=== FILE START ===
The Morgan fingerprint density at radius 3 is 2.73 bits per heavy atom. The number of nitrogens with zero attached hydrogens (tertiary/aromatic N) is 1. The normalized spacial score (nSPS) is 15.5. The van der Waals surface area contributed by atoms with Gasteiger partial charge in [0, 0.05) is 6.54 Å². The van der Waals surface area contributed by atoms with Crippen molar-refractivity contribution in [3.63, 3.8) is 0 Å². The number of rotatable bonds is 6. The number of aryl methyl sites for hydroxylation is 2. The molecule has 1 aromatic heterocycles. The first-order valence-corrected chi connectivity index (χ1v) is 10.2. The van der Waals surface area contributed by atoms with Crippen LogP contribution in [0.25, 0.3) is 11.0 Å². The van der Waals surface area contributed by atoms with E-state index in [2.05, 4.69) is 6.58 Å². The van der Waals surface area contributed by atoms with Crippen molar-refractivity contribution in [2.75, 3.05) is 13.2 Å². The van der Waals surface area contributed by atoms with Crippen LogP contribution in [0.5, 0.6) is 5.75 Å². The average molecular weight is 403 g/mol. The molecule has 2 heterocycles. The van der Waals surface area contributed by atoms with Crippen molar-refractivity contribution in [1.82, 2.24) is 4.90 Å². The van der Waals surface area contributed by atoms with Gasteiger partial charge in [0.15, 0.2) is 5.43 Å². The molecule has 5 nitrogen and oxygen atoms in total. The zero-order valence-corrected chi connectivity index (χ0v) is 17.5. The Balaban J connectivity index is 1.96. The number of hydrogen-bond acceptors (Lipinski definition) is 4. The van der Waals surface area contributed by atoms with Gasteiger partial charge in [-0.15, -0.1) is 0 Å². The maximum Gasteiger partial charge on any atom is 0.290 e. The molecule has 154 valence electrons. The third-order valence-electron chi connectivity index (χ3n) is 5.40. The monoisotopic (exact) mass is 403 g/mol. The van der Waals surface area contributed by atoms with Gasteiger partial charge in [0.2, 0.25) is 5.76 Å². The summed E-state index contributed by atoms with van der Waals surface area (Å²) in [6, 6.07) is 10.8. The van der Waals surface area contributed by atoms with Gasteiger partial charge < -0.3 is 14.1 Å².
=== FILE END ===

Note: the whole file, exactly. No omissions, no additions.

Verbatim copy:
The Morgan fingerprint density at radius 3 is 2.73 bits per heavy atom. The number of nitrogens with zero attached hydrogens (tertiary/aromatic N) is 1. The normalized spacial score (nSPS) is 15.5. The van der Waals surface area contributed by atoms with Gasteiger partial charge in [0, 0.05) is 6.54 Å². The van der Waals surface area contributed by atoms with Crippen molar-refractivity contribution in [3.63, 3.8) is 0 Å². The number of rotatable bonds is 6. The number of aryl methyl sites for hydroxylation is 2. The molecule has 1 aromatic heterocycles. The first-order valence-corrected chi connectivity index (χ1v) is 10.2. The van der Waals surface area contributed by atoms with Crippen LogP contribution in [0.25, 0.3) is 11.0 Å². The van der Waals surface area contributed by atoms with E-state index in [2.05, 4.69) is 6.58 Å². The van der Waals surface area contributed by atoms with Crippen molar-refractivity contribution in [2.75, 3.05) is 13.2 Å². The van der Waals surface area contributed by atoms with Crippen LogP contribution in [0.5, 0.6) is 5.75 Å². The average molecular weight is 403 g/mol. The molecule has 2 heterocycles. The van der Waals surface area contributed by atoms with Crippen molar-refractivity contribution in [1.82, 2.24) is 4.90 Å². The van der Waals surface area contributed by atoms with Gasteiger partial charge in [0.15, 0.2) is 5.43 Å². The molecule has 5 nitrogen and oxygen atoms in total. The zero-order valence-corrected chi connectivity index (χ0v) is 17.5. The Balaban J connectivity index is 1.96. The number of hydrogen-bond acceptors (Lipinski definition) is 4. The van der Waals surface area contributed by atoms with Gasteiger partial charge in [-0.15, -0.1) is 0 Å². The maximum Gasteiger partial charge on any atom is 0.290 e. The molecule has 154 valence electrons. The third-order valence-electron chi connectivity index (χ3n) is 5.40. The monoisotopic (exact) mass is 403 g/mol. The van der Waals surface area contributed by atoms with Gasteiger partial charge in [0.2, 0.25) is 5.76 Å². The summed E-state index contributed by atoms with van der Waals surface area (Å²) in [6, 6.07) is 10.8. The van der Waals surface area contributed by atoms with Gasteiger partial charge < -0.3 is 14.1 Å².